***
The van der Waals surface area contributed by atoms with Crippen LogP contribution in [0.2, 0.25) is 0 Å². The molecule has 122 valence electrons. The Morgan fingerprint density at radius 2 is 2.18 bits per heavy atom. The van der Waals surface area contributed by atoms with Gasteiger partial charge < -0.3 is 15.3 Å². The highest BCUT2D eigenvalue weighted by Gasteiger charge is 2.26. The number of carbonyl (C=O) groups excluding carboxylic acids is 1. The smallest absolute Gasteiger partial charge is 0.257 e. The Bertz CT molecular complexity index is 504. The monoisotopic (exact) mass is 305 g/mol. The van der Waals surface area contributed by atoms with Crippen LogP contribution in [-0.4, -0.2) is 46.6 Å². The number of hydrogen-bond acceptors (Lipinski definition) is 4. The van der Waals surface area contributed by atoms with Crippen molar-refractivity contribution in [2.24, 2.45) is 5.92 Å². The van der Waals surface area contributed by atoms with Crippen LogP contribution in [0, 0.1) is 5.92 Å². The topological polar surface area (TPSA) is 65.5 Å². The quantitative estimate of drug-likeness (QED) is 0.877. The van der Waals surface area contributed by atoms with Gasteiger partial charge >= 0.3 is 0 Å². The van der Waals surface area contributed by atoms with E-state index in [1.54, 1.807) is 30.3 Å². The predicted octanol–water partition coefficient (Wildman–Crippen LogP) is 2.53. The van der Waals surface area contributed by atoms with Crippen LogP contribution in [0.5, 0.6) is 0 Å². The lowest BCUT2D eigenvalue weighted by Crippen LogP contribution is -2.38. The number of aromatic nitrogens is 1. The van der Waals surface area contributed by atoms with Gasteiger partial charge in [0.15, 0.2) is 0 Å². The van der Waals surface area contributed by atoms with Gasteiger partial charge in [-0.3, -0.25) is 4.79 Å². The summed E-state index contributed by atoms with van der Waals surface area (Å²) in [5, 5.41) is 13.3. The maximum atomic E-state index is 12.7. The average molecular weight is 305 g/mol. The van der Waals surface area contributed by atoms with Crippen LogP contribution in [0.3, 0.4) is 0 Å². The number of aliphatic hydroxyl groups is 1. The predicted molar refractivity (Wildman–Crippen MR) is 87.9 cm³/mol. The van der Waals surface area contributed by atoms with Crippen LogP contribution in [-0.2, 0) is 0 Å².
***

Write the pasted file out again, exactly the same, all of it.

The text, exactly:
The van der Waals surface area contributed by atoms with Crippen LogP contribution in [0.2, 0.25) is 0 Å². The molecule has 122 valence electrons. The Morgan fingerprint density at radius 2 is 2.18 bits per heavy atom. The van der Waals surface area contributed by atoms with Gasteiger partial charge < -0.3 is 15.3 Å². The highest BCUT2D eigenvalue weighted by Gasteiger charge is 2.26. The number of carbonyl (C=O) groups excluding carboxylic acids is 1. The smallest absolute Gasteiger partial charge is 0.257 e. The Bertz CT molecular complexity index is 504. The monoisotopic (exact) mass is 305 g/mol. The van der Waals surface area contributed by atoms with Crippen LogP contribution in [-0.4, -0.2) is 46.6 Å². The number of hydrogen-bond acceptors (Lipinski definition) is 4. The van der Waals surface area contributed by atoms with Crippen molar-refractivity contribution in [2.24, 2.45) is 5.92 Å². The van der Waals surface area contributed by atoms with Crippen LogP contribution in [0, 0.1) is 5.92 Å². The topological polar surface area (TPSA) is 65.5 Å². The quantitative estimate of drug-likeness (QED) is 0.877. The van der Waals surface area contributed by atoms with Gasteiger partial charge >= 0.3 is 0 Å². The van der Waals surface area contributed by atoms with E-state index in [1.54, 1.807) is 30.3 Å². The predicted octanol–water partition coefficient (Wildman–Crippen LogP) is 2.53. The van der Waals surface area contributed by atoms with Crippen LogP contribution in [0.5, 0.6) is 0 Å². The lowest BCUT2D eigenvalue weighted by Crippen LogP contribution is -2.38. The number of aromatic nitrogens is 1. The van der Waals surface area contributed by atoms with Gasteiger partial charge in [0.15, 0.2) is 0 Å². The van der Waals surface area contributed by atoms with Gasteiger partial charge in [-0.3, -0.25) is 4.79 Å². The summed E-state index contributed by atoms with van der Waals surface area (Å²) in [5, 5.41) is 13.3. The maximum atomic E-state index is 12.7. The average molecular weight is 305 g/mol. The van der Waals surface area contributed by atoms with Crippen LogP contribution in [0.3, 0.4) is 0 Å². The number of aliphatic hydroxyl groups is 1. The predicted molar refractivity (Wildman–Crippen MR) is 87.9 cm³/mol. The van der Waals surface area contributed by atoms with Crippen LogP contribution in [-0.2, 0) is 0 Å².